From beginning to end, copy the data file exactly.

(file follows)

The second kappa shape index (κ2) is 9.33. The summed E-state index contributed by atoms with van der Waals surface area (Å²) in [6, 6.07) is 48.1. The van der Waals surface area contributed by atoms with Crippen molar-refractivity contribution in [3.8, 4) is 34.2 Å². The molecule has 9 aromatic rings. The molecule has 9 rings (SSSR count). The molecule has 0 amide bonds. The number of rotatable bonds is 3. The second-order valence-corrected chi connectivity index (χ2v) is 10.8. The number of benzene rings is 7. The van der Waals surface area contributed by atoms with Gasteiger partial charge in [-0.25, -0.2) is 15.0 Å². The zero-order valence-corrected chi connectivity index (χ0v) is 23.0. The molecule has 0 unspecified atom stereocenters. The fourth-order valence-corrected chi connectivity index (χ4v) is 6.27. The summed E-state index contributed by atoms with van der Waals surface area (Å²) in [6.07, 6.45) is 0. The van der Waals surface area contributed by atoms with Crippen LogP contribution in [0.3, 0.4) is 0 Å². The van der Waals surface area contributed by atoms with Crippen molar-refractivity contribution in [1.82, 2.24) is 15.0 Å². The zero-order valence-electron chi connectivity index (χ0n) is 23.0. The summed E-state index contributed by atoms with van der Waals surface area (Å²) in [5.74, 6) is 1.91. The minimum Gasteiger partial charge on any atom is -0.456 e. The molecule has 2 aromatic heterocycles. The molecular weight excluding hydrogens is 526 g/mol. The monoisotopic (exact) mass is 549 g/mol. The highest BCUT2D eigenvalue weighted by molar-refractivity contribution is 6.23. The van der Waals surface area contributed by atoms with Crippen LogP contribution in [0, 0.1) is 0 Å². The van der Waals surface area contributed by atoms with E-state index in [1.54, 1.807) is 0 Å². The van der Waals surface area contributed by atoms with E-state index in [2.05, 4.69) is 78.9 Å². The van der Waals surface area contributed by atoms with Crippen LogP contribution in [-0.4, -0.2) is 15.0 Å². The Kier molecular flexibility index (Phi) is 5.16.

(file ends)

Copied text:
The second kappa shape index (κ2) is 9.33. The summed E-state index contributed by atoms with van der Waals surface area (Å²) in [6, 6.07) is 48.1. The van der Waals surface area contributed by atoms with Crippen molar-refractivity contribution in [3.8, 4) is 34.2 Å². The molecule has 9 aromatic rings. The molecule has 9 rings (SSSR count). The molecule has 0 amide bonds. The number of rotatable bonds is 3. The second-order valence-corrected chi connectivity index (χ2v) is 10.8. The number of benzene rings is 7. The van der Waals surface area contributed by atoms with Gasteiger partial charge in [-0.25, -0.2) is 15.0 Å². The zero-order valence-corrected chi connectivity index (χ0v) is 23.0. The molecule has 0 unspecified atom stereocenters. The fourth-order valence-corrected chi connectivity index (χ4v) is 6.27. The summed E-state index contributed by atoms with van der Waals surface area (Å²) in [6.07, 6.45) is 0. The van der Waals surface area contributed by atoms with Crippen LogP contribution in [0.3, 0.4) is 0 Å². The van der Waals surface area contributed by atoms with Crippen molar-refractivity contribution in [1.82, 2.24) is 15.0 Å². The zero-order valence-electron chi connectivity index (χ0n) is 23.0. The summed E-state index contributed by atoms with van der Waals surface area (Å²) in [5.74, 6) is 1.91. The minimum Gasteiger partial charge on any atom is -0.456 e. The molecule has 2 aromatic heterocycles. The molecular weight excluding hydrogens is 526 g/mol. The monoisotopic (exact) mass is 549 g/mol. The highest BCUT2D eigenvalue weighted by molar-refractivity contribution is 6.23. The van der Waals surface area contributed by atoms with Crippen LogP contribution in [0, 0.1) is 0 Å². The van der Waals surface area contributed by atoms with E-state index in [1.54, 1.807) is 0 Å². The van der Waals surface area contributed by atoms with E-state index in [2.05, 4.69) is 78.9 Å². The van der Waals surface area contributed by atoms with Crippen LogP contribution in [-0.4, -0.2) is 15.0 Å². The Kier molecular flexibility index (Phi) is 5.16.